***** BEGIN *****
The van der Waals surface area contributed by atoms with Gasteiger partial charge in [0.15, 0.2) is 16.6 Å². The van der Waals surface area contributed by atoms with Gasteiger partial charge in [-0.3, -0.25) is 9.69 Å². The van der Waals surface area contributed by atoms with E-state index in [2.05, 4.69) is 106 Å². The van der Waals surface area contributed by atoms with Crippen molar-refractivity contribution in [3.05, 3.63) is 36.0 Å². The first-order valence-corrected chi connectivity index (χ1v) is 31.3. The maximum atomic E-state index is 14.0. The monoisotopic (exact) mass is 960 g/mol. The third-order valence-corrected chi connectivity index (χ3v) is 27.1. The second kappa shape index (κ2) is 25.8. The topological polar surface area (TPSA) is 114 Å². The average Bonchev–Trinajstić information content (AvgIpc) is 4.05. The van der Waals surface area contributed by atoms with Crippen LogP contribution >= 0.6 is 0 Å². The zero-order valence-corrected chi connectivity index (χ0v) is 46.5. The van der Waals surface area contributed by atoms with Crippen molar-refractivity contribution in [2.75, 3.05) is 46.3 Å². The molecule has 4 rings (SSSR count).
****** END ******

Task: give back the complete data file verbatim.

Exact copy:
The van der Waals surface area contributed by atoms with Gasteiger partial charge in [0.15, 0.2) is 16.6 Å². The van der Waals surface area contributed by atoms with Gasteiger partial charge in [-0.3, -0.25) is 9.69 Å². The van der Waals surface area contributed by atoms with E-state index in [2.05, 4.69) is 106 Å². The van der Waals surface area contributed by atoms with Crippen molar-refractivity contribution in [3.05, 3.63) is 36.0 Å². The first-order valence-corrected chi connectivity index (χ1v) is 31.3. The maximum atomic E-state index is 14.0. The monoisotopic (exact) mass is 960 g/mol. The third-order valence-corrected chi connectivity index (χ3v) is 27.1. The second kappa shape index (κ2) is 25.8. The topological polar surface area (TPSA) is 114 Å². The average Bonchev–Trinajstić information content (AvgIpc) is 4.05. The van der Waals surface area contributed by atoms with Crippen LogP contribution >= 0.6 is 0 Å². The zero-order valence-corrected chi connectivity index (χ0v) is 46.5. The van der Waals surface area contributed by atoms with Crippen molar-refractivity contribution in [2.75, 3.05) is 46.3 Å². The molecule has 4 rings (SSSR count).